A couple of controlled half-centuries propelled India Red to an imposing total before their bowlers sealed them a spot in the final by wrapping up a bonus point. Gautam Gambhir and S Badrinath, vying for a slot in the national side, allowed the Reds to make amends for a lukewarm batting display last evening and a target of 304 proved more than adequate, with Praveen Kumar ending with 5 for 45.
Not only will India Greens need to beat the Blues tomorrow but also win by a handsome margin. The dew-factor that dominated pre-tournament talk hasn't had much of an effect in the first two games. Bowlers have thrived under lights and made life difficult with change of pace. The spinners too haven't had trouble with the grip; slow bowlers were used for 21 of the 50 overs in the second innings.
The win was set up earlier in the day. While Gambhir held the top order together, wading through a tricky opening spell by Pankaj Singh, Badrinath guided the rest. He manufactured strokes with the field spread out, going on to improvise scoops towards the end, and ran hard throughout his knock. His 85-run stand with Virat Kohli solidified their position but it was the rollicking last five overs, yielding 64, which added gloss to the innings.
Gambhir and Badrinath were the chief architects of the innings but there were a few entertaining cameos as well. Kumar launched the innings by carting 15 off the first over, Karan Goel nudged it around in the middle overs, Kohli lofted the spinners during his 40, and Paresh Patel, the spin-bowling allrounder from Orissa, flayed a 12-ball 22 to boost the total. Mohammad Kaif, the Reds captain, was the only one who struggled to get going but his team-mates will be thankful for his good fortune at the toss.
Munaf Patel was the unfortunate recipient of Kumar's first-over antics and he turned in a largely insipid performance, clocking an average of 125 km/hr and leaking 81 off his ten overs. Pankaj Singh, a tall and strapping 22-year-old who leads Rajasthan's attack in the Ranji Trophy, kept a tight line outside off and moved the ball both ways. Pankaj, didn't allow Kumar the leeway to free his arms and lured him into edging a teasing away-swinger back to Parthiv Patel behind the stumps.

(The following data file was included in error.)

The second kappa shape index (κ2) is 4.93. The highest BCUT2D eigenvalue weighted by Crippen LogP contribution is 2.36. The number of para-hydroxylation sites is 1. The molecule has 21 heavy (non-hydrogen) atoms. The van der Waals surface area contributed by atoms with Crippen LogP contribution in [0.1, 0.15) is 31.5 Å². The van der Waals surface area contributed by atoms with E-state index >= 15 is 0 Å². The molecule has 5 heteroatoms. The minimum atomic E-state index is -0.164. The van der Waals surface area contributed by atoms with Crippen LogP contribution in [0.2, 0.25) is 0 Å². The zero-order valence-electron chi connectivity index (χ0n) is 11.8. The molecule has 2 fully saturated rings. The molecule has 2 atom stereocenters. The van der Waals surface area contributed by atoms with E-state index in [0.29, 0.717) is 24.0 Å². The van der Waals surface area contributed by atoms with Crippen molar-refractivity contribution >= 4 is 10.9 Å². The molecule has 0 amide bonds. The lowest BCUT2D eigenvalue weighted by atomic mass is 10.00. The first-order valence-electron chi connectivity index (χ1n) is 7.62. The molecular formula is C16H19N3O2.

Gambhir chugged along, slashing eagerly and occasionally using his feet against the faster men, and steered the innings with a measured approach. Choosing the right balls to hit and looking for singles against the good ones, his assertive approach allowed the Reds to set up a platform. He was undone by a flighted ball from Piyush Chawla, in a spell that began well but ended poorly. However, Badrinath picked up the baton eagerly.
For the second successive match Kumar made an instant impact with the ball. Like yesterday, he snapped up a wicket off his first over - Yusuf Pathan swinging across the line, only to see his off stump uprooted. His second wicket, though, had nothing to do with a rash shot by the batsman. Cheteshwar Pujara was completely foxed by a good-length ball that angled in but seamed away to rattle the top of off.
Parthiv Patel, the Greens captain, was bogged down in his brief stay, unable to get the ball past the infield, especially with Kohli diving around athletically at point. Rohit Sharma failed to keep down a pull shot, smashing it to Gambhir at square leg, but Tiwary soldiered on with a brand of attacking strokeplay.
Tiwary spanked Trivedi for two consecutive fours in the 23rd over, bludgeoning a pull before whistling a cracking cover drive, but the fall of wickets at the other end forced him to curb his natural style. When he was adjudged caught behind down the leg side, off a rank ball from Kumar, there was no way out for India Greens. Even 241, the target needed to avoid conceding the bonus point, was a bridge too far.